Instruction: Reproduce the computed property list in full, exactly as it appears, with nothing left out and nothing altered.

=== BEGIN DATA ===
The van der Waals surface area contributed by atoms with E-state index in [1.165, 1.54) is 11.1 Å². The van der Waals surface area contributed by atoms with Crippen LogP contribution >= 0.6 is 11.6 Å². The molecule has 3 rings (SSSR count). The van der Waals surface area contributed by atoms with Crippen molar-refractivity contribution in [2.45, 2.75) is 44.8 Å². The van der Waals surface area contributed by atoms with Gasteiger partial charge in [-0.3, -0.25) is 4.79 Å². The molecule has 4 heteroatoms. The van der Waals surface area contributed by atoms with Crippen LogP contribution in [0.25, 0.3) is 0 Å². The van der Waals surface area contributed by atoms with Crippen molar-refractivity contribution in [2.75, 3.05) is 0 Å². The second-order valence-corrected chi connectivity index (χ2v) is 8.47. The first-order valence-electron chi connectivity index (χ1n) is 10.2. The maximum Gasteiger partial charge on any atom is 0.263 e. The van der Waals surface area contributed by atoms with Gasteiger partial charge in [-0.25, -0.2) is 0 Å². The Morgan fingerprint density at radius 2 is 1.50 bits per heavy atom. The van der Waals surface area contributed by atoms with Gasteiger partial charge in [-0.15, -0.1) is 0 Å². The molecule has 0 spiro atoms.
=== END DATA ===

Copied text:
The van der Waals surface area contributed by atoms with E-state index in [1.165, 1.54) is 11.1 Å². The van der Waals surface area contributed by atoms with Crippen LogP contribution >= 0.6 is 11.6 Å². The molecule has 3 rings (SSSR count). The van der Waals surface area contributed by atoms with Crippen molar-refractivity contribution in [2.45, 2.75) is 44.8 Å². The van der Waals surface area contributed by atoms with Gasteiger partial charge in [-0.3, -0.25) is 4.79 Å². The molecule has 4 heteroatoms. The van der Waals surface area contributed by atoms with Crippen LogP contribution in [0.25, 0.3) is 0 Å². The van der Waals surface area contributed by atoms with Crippen molar-refractivity contribution in [2.75, 3.05) is 0 Å². The second-order valence-corrected chi connectivity index (χ2v) is 8.47. The first-order valence-electron chi connectivity index (χ1n) is 10.2. The maximum Gasteiger partial charge on any atom is 0.263 e. The van der Waals surface area contributed by atoms with Gasteiger partial charge in [-0.25, -0.2) is 0 Å². The Morgan fingerprint density at radius 2 is 1.50 bits per heavy atom. The van der Waals surface area contributed by atoms with Gasteiger partial charge in [-0.15, -0.1) is 0 Å². The molecule has 0 spiro atoms.